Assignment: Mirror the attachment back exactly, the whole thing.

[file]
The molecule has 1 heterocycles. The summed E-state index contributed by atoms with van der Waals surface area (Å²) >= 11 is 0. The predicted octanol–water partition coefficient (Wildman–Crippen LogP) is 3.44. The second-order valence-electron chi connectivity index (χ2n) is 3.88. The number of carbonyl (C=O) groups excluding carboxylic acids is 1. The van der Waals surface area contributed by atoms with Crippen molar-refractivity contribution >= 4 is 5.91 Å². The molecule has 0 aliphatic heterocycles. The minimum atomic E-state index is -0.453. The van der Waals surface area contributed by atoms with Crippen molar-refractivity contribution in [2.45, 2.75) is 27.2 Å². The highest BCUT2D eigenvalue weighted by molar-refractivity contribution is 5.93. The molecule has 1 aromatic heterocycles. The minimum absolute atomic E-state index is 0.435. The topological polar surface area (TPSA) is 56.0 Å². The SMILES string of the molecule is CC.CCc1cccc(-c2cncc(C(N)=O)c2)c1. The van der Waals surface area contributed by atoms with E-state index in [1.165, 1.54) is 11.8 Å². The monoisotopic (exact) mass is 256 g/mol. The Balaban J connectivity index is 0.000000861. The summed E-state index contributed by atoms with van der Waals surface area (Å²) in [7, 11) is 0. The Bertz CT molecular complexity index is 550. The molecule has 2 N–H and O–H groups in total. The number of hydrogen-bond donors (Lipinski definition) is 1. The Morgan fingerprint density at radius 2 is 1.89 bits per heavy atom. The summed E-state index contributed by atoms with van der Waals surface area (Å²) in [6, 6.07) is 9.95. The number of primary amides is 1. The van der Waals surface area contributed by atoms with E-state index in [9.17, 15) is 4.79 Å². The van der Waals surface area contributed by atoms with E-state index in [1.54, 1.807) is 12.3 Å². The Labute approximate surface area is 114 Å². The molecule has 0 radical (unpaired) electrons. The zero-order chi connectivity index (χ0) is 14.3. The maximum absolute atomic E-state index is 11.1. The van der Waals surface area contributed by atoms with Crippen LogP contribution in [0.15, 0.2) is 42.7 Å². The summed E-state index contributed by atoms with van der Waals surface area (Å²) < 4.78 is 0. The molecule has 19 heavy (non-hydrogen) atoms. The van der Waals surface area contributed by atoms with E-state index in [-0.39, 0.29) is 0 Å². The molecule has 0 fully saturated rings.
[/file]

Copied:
The molecule has 1 heterocycles. The summed E-state index contributed by atoms with van der Waals surface area (Å²) >= 11 is 0. The predicted octanol–water partition coefficient (Wildman–Crippen LogP) is 3.44. The second-order valence-electron chi connectivity index (χ2n) is 3.88. The number of carbonyl (C=O) groups excluding carboxylic acids is 1. The van der Waals surface area contributed by atoms with Crippen molar-refractivity contribution >= 4 is 5.91 Å². The molecule has 0 aliphatic heterocycles. The minimum atomic E-state index is -0.453. The van der Waals surface area contributed by atoms with Crippen molar-refractivity contribution in [2.45, 2.75) is 27.2 Å². The highest BCUT2D eigenvalue weighted by molar-refractivity contribution is 5.93. The molecule has 1 aromatic heterocycles. The minimum absolute atomic E-state index is 0.435. The topological polar surface area (TPSA) is 56.0 Å². The SMILES string of the molecule is CC.CCc1cccc(-c2cncc(C(N)=O)c2)c1. The van der Waals surface area contributed by atoms with E-state index in [1.165, 1.54) is 11.8 Å². The monoisotopic (exact) mass is 256 g/mol. The Balaban J connectivity index is 0.000000861. The summed E-state index contributed by atoms with van der Waals surface area (Å²) in [7, 11) is 0. The Bertz CT molecular complexity index is 550. The molecule has 2 N–H and O–H groups in total. The number of hydrogen-bond donors (Lipinski definition) is 1. The Morgan fingerprint density at radius 2 is 1.89 bits per heavy atom. The summed E-state index contributed by atoms with van der Waals surface area (Å²) in [6, 6.07) is 9.95. The number of primary amides is 1. The van der Waals surface area contributed by atoms with E-state index in [9.17, 15) is 4.79 Å². The van der Waals surface area contributed by atoms with E-state index in [1.54, 1.807) is 12.3 Å². The Labute approximate surface area is 114 Å². The molecule has 0 radical (unpaired) electrons. The zero-order chi connectivity index (χ0) is 14.3. The maximum absolute atomic E-state index is 11.1. The van der Waals surface area contributed by atoms with Crippen LogP contribution in [0.15, 0.2) is 42.7 Å². The summed E-state index contributed by atoms with van der Waals surface area (Å²) < 4.78 is 0. The molecule has 19 heavy (non-hydrogen) atoms. The van der Waals surface area contributed by atoms with E-state index in [-0.39, 0.29) is 0 Å². The molecule has 0 fully saturated rings.